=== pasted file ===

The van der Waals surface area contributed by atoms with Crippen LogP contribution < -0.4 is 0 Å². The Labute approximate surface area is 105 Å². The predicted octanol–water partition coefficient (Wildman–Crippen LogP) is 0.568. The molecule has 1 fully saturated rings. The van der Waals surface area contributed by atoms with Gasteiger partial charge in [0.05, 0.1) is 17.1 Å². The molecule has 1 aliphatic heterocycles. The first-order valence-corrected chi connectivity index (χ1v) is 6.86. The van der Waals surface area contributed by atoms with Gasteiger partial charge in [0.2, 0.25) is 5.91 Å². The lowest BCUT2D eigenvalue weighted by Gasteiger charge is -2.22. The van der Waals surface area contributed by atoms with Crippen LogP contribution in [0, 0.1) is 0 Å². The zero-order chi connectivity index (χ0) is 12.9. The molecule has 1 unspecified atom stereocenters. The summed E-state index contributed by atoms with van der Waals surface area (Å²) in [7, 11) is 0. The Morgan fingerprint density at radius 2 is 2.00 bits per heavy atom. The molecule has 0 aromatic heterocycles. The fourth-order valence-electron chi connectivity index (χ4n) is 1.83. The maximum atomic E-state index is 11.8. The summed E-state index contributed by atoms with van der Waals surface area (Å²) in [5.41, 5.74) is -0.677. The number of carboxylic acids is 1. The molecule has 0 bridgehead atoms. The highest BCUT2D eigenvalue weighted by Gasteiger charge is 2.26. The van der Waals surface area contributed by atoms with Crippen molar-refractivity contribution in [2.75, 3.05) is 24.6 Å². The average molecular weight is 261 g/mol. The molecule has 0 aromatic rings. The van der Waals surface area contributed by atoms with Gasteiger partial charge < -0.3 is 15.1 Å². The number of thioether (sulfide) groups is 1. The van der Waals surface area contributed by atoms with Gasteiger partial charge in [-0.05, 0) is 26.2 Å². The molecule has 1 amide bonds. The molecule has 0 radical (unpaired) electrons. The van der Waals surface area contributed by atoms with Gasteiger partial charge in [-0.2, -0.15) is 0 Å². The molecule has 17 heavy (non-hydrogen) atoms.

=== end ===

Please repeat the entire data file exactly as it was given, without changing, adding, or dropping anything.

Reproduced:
The van der Waals surface area contributed by atoms with Crippen LogP contribution < -0.4 is 0 Å². The Labute approximate surface area is 105 Å². The predicted octanol–water partition coefficient (Wildman–Crippen LogP) is 0.568. The molecule has 1 fully saturated rings. The van der Waals surface area contributed by atoms with Gasteiger partial charge in [0.05, 0.1) is 17.1 Å². The molecule has 1 aliphatic heterocycles. The first-order valence-corrected chi connectivity index (χ1v) is 6.86. The van der Waals surface area contributed by atoms with Gasteiger partial charge in [0.2, 0.25) is 5.91 Å². The lowest BCUT2D eigenvalue weighted by Gasteiger charge is -2.22. The van der Waals surface area contributed by atoms with Crippen LogP contribution in [0, 0.1) is 0 Å². The zero-order chi connectivity index (χ0) is 12.9. The molecule has 1 unspecified atom stereocenters. The summed E-state index contributed by atoms with van der Waals surface area (Å²) in [7, 11) is 0. The Morgan fingerprint density at radius 2 is 2.00 bits per heavy atom. The molecule has 0 aromatic heterocycles. The fourth-order valence-electron chi connectivity index (χ4n) is 1.83. The maximum atomic E-state index is 11.8. The summed E-state index contributed by atoms with van der Waals surface area (Å²) in [5.41, 5.74) is -0.677. The number of carboxylic acids is 1. The molecule has 0 bridgehead atoms. The highest BCUT2D eigenvalue weighted by Gasteiger charge is 2.26. The van der Waals surface area contributed by atoms with Crippen molar-refractivity contribution in [2.75, 3.05) is 24.6 Å². The average molecular weight is 261 g/mol. The molecule has 0 aromatic rings. The van der Waals surface area contributed by atoms with Gasteiger partial charge < -0.3 is 15.1 Å². The number of thioether (sulfide) groups is 1. The van der Waals surface area contributed by atoms with Gasteiger partial charge in [-0.05, 0) is 26.2 Å². The molecule has 1 amide bonds. The molecule has 0 radical (unpaired) electrons. The van der Waals surface area contributed by atoms with Gasteiger partial charge in [-0.2, -0.15) is 0 Å². The molecule has 17 heavy (non-hydrogen) atoms.